Welcome to Career Development
What is Career Development
For many blue-collar occupations that have private sector counterparts, applicants can be and often are hired at the full-performance level. For other blue-collar occupations that are more unique to the Government, applicants are typically hired at an entry level grade and then through an apprentice or other career development program advance noncompetitively to the full-performance or journey level. Individuals who are not in developmental positions must typically compete for each promotion to higher level positions. Although these entry and advancement processes are not unlike those for many white-collar employees, developmental programs or career tracks tend to be considerably less common among blue- than white-collar occupations.
Nonsupervisory employees at the full-performance or journey level who wish to advance may compete to become inspectors (also a WG position, but one that is usually at a higher grade level) or work leaders (in the WL pay schedule). Work leaders are nonsupervisors, who in addition to their journey-level work, have duties that include passing on supervisor instructions to other workers, demonstrating proper work methods, and ensuring that needed materials are available, that there is enough work, and that work is progressing on schedule. Work leaders are paid 10 percent above the WG pay schedule. Unlike supervisors (who are in the WS pay schedule), work leaders do not plan, schedule, and direct work operations; evaluate and rate subordinates on their work; or deal with employee complaints, suggestions, and grievances. Work leaders may compete for and progress through various levels of supervisor, depending on the size of the installation. Supervisors are compensated at least 30 percent above the WG pay schedule, depending on the grade levels and variety of employees supervised.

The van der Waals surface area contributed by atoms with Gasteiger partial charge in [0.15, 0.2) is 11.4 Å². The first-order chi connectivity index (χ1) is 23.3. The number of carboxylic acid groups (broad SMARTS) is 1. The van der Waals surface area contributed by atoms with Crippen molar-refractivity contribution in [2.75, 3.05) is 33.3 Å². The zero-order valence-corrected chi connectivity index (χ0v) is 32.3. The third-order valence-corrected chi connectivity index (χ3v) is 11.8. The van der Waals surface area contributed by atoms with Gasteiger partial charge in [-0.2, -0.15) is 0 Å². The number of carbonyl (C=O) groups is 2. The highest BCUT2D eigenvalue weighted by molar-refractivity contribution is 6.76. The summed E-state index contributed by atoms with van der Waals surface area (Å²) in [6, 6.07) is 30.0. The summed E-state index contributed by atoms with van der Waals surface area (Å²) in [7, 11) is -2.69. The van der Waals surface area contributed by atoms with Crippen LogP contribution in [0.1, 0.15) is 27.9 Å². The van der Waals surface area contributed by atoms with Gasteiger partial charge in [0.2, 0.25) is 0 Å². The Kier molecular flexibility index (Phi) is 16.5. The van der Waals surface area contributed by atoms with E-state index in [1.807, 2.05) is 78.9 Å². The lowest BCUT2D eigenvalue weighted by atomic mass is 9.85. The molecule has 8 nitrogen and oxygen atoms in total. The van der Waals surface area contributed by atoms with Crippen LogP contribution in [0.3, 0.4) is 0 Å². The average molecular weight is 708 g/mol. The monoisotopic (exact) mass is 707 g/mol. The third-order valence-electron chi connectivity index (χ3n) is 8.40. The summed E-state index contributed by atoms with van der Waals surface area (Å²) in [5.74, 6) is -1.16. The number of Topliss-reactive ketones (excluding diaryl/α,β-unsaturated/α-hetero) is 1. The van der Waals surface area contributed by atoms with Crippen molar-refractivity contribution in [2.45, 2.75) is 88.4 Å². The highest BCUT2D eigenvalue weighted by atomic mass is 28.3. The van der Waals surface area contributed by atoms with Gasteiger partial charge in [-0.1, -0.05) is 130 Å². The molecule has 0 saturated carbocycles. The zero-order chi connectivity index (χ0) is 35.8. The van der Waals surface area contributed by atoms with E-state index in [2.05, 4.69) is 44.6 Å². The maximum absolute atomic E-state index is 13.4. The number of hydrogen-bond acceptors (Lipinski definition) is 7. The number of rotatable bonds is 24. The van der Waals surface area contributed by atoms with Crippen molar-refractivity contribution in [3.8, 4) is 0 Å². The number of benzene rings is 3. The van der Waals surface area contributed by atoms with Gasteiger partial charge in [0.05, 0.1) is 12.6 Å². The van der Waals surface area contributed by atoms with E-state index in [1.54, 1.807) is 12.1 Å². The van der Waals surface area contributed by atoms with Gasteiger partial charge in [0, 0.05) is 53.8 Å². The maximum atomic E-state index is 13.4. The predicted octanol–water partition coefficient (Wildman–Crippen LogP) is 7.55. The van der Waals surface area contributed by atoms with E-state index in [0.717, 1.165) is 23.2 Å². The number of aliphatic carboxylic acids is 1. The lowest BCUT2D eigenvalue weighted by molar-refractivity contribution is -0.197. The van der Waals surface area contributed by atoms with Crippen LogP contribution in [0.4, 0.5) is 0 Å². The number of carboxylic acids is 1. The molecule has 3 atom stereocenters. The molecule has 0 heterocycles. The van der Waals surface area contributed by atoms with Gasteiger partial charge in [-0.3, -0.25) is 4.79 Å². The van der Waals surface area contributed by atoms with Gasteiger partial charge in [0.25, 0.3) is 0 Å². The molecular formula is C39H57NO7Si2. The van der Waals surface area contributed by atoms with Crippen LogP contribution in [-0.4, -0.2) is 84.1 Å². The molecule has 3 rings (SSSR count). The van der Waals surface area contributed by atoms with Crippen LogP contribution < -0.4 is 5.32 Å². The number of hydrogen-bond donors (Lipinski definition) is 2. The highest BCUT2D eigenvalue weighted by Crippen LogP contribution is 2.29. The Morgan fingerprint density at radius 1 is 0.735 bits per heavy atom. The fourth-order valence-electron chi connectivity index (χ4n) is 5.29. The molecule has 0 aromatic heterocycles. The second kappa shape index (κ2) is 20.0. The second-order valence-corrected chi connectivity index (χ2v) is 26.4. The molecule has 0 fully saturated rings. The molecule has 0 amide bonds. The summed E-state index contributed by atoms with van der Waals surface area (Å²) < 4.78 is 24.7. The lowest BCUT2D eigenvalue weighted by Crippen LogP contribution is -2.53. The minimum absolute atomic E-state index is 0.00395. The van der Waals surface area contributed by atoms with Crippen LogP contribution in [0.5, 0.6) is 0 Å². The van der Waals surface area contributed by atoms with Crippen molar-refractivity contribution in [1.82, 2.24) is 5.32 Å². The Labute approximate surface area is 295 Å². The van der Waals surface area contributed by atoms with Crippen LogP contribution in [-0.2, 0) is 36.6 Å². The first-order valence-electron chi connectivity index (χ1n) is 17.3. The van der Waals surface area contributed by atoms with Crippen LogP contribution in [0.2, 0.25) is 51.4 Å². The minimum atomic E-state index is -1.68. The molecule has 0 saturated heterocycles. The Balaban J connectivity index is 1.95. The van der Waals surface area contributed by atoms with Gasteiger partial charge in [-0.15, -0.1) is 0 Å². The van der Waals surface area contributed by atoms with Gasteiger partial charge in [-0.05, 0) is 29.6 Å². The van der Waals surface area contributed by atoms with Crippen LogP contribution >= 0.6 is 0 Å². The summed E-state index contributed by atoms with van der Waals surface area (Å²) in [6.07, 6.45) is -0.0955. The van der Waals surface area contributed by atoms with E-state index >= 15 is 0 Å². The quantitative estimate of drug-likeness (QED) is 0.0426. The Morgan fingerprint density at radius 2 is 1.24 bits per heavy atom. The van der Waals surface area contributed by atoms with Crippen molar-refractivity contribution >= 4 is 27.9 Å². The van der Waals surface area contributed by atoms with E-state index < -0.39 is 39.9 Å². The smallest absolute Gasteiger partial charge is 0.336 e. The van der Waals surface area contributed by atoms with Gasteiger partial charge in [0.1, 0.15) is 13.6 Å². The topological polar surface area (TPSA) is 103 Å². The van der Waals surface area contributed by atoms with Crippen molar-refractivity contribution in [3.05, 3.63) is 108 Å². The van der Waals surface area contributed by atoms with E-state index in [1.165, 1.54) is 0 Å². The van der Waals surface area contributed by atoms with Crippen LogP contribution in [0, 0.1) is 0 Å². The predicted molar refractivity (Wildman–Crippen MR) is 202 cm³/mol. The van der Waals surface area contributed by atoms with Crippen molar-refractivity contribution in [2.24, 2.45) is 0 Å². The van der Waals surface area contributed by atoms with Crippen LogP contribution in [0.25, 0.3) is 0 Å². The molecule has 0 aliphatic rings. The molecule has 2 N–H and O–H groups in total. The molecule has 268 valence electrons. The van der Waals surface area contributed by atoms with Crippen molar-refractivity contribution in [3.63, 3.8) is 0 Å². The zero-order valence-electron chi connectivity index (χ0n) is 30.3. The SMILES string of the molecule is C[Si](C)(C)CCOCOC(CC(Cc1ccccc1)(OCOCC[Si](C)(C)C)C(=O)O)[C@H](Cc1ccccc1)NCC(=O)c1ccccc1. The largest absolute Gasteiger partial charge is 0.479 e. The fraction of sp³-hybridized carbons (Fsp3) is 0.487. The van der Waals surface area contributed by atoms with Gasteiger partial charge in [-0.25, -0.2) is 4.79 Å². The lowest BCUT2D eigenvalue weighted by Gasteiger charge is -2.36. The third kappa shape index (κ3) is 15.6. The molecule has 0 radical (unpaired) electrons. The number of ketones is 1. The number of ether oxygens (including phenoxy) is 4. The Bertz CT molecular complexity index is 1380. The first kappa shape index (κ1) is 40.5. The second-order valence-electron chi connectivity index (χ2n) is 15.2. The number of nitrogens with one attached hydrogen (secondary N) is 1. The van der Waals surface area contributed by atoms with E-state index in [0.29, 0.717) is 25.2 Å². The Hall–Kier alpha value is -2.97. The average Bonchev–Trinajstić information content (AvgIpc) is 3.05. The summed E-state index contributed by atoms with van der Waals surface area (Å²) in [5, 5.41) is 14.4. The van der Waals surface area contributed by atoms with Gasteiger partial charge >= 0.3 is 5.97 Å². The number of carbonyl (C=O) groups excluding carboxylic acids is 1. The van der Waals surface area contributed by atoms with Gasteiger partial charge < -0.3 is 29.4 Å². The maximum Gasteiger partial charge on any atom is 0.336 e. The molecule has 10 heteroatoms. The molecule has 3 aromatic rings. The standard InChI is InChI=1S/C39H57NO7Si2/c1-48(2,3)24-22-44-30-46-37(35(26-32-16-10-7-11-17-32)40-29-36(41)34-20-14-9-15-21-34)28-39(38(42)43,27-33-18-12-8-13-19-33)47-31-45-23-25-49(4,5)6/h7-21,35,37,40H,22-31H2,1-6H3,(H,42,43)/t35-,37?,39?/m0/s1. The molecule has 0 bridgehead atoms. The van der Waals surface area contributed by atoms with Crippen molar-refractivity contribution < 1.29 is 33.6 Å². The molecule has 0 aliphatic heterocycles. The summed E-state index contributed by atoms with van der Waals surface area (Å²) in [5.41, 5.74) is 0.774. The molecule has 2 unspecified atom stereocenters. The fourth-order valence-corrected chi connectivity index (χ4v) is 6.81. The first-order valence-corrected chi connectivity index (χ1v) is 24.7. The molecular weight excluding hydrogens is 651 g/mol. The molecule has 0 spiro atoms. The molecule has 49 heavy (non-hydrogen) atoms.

In addition to progressing through the WL and WS career paths, blue-collar employees may advance by competing for openings in related blue-collar occupations, such as planners, estimators, examiners, and schedulers. Sometimes, blue-collar employees advance by qualifying and competing for position vacancies in related white-collar occupations, such as technician, quality assurance specialist, equipment specialist, production controller, or training instructor.
Although each of these various advancement options offers opportunities for increased pay and responsibility, the availability of the options is often limited, particularly at the smaller installations. The range of opportunities available will vary considerably by the type of occupation, the grade level, and the number of applicants competing for available openings. Generally, opportunities for advancement decrease as the occupations are more specialized, have fewer or lower graded levels, or have many applicants for few vacancies.
Federal Blue Collar Employees: A Workforce in Transition, A Report to the President & the Congress of the United States by the Merit Systems Protection Board, 1992
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